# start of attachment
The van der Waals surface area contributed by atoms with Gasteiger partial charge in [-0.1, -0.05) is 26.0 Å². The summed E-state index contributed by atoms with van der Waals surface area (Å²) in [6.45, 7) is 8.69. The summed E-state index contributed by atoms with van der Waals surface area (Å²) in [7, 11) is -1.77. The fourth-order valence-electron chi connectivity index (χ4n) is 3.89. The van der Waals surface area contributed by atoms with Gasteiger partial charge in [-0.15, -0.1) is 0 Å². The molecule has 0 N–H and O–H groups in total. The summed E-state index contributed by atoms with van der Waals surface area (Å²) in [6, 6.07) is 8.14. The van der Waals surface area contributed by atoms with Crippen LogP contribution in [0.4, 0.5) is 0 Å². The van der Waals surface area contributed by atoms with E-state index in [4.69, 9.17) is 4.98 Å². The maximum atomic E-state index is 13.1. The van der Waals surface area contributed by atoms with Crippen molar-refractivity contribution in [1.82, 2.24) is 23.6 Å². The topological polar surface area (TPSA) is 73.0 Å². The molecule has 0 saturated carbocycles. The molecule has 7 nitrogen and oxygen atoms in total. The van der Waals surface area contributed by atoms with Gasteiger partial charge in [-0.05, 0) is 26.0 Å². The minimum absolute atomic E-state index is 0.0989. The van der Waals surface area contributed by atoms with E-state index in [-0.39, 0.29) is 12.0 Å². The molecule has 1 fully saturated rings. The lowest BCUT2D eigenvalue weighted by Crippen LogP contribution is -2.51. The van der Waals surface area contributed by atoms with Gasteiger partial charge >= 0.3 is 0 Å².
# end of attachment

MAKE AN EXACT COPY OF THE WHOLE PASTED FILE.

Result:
The van der Waals surface area contributed by atoms with Gasteiger partial charge in [-0.1, -0.05) is 26.0 Å². The summed E-state index contributed by atoms with van der Waals surface area (Å²) in [6.45, 7) is 8.69. The summed E-state index contributed by atoms with van der Waals surface area (Å²) in [7, 11) is -1.77. The fourth-order valence-electron chi connectivity index (χ4n) is 3.89. The van der Waals surface area contributed by atoms with Gasteiger partial charge in [-0.15, -0.1) is 0 Å². The molecule has 0 N–H and O–H groups in total. The summed E-state index contributed by atoms with van der Waals surface area (Å²) in [6, 6.07) is 8.14. The van der Waals surface area contributed by atoms with Crippen LogP contribution in [0.4, 0.5) is 0 Å². The van der Waals surface area contributed by atoms with E-state index in [4.69, 9.17) is 4.98 Å². The maximum atomic E-state index is 13.1. The van der Waals surface area contributed by atoms with Crippen molar-refractivity contribution in [1.82, 2.24) is 23.6 Å². The topological polar surface area (TPSA) is 73.0 Å². The molecule has 0 saturated carbocycles. The molecule has 7 nitrogen and oxygen atoms in total. The van der Waals surface area contributed by atoms with Gasteiger partial charge in [-0.05, 0) is 26.0 Å². The minimum absolute atomic E-state index is 0.0989. The van der Waals surface area contributed by atoms with E-state index in [-0.39, 0.29) is 12.0 Å². The molecule has 1 fully saturated rings. The lowest BCUT2D eigenvalue weighted by Crippen LogP contribution is -2.51. The van der Waals surface area contributed by atoms with Gasteiger partial charge >= 0.3 is 0 Å².